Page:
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Thread: Is There a Better Way - Backup Protection

  1. #1
    Join Date
    Oct 2008
    Ubuntu Mate 20.04 Focal Fossa

    Is There a Better Way - Backup Protection

    Is a ransomware attack likely on ubuntu/linux? Assuming it is a possibility I've been looking at ways of securing myself on my stand-alone pc. I have a 'working' HD and a second HD I use for backup; and use rdiff-backup as my means of performing the actual backup. I have a custom icon that I use/click on when I want to shutdown the pc. This icon runs a script that runs rdiff-backup and then shuts down the pc when the backup is finished. Over the past months I've read, every now again, the model where a backup machine 'pulls' the data off a live machine using all sorts of tools including cron. This seems to me a very good model to protect against ransomware like attacks (the backup up device/machine is not connected to the live machine) but not that practical for a stand alone Desktop that is switched on and off at random times. In order to try and simulate the 'pull' model as closely as I can this is what I have done.

    • Left my existing fstab 'as is' with the two HDs configured as normal
    • Created a script that is run as part of the boot process (put an entry in Startup Applications - running Ubuntu Mate) that runs a command that unmounts the backup HD*
    • Amended my rdiff-backup script so that the first thing it does is mount the backup HD and then runs the backup**

    * when my Desktop boots the backup HD is unmounted but I've put a 3 secs delay before the umount script is run.
    ** Not sure whether this is necessary but the script runs the mount command, waits 3 secs, then runs the rdiff-backup command, then waits 2 secs to runs the shutdown command.

    At the moment this model works but I'm not sure if it is the best way of achieving a Desktop/pull way of working. Also, for reasons I cannot explain I've put 3 sec and 2 sec delays between mount,rdiff-backup,shutdown in my script.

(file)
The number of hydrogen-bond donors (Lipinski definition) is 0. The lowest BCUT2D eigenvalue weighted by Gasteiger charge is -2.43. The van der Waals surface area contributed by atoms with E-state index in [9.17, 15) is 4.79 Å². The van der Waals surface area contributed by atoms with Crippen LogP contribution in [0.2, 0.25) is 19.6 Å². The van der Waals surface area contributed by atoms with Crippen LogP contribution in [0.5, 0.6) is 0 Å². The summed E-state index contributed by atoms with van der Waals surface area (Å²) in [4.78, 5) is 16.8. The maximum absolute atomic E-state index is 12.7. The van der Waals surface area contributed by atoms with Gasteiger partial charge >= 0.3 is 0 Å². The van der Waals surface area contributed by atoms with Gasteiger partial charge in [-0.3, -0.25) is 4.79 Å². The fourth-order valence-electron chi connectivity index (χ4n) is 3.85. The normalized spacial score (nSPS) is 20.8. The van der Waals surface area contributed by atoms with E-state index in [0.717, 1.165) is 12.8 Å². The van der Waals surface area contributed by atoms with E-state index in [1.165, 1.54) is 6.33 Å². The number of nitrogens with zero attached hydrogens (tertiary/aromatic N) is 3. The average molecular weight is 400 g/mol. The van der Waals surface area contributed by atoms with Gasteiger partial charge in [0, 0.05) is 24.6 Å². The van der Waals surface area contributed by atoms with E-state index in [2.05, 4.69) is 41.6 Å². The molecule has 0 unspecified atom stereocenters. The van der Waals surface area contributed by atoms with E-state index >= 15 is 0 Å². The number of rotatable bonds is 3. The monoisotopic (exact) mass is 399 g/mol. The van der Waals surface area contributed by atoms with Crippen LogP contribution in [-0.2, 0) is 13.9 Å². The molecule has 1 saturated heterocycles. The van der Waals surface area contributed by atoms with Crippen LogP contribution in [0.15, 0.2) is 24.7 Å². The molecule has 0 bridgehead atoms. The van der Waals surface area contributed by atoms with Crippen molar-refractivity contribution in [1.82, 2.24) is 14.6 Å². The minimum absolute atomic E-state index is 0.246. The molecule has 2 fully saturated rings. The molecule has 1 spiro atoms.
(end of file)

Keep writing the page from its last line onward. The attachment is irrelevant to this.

2. #2
    Join Date
    Jun 2010
    London, England
    Ubuntu Development Release

    Re: Is There a Better Way - Backup Protection

    I do not know anything about ransomware except the little I have read since first viewing your post. It seems that ransomware works by 1) locking the OS. I assume that means changing the password Or, 2) encrypting the hard drive which would require a password to unlock the hard drive.

    I also assume that the ransomware would encrypt all drives connected to the machine even those drives that are not mounted and even powered down. I also suspect that the ransomware would have a component that would allow it to infect all machines connected to the network. The way to remove ransomware is to wipe the hard drive and reinstall. That also wipes out all the data. So, backups are important.

    In your case the situation is more simple. I suggest you think about backing up to removable storage that is ejected once the backup is complete.

    It is a machine. It is more stupid than we are. It will not stop us from doing stupid things.
    Ubuntu user #33,200. Linux user #530,530

  3. #3
    Join Date
    Oct 2014
    Santiago DR

    Re: Is There a Better Way - Backup Protection

    I had a ransomware attack, they asked for 4000 Euros, but they were amateurs (no encryption), but they used a claim, that they found compromising stuff (liars) and had all my email addresses. I had Ubuntu installed on OpenZFS as supported by the Ubuntu-installer. OpenZFS supports snapshots. So I rolled back Ubuntu to a date 2 weeks before the threatening email, changed my passwords and reapplied all changes from the last 3-4 weeks and that was the end of the ransomware attack. They came into my machine through the browser! Since that time I use a master password to protect e.g the passwords stored by the browser. A more general snapshot tool is TimeShift.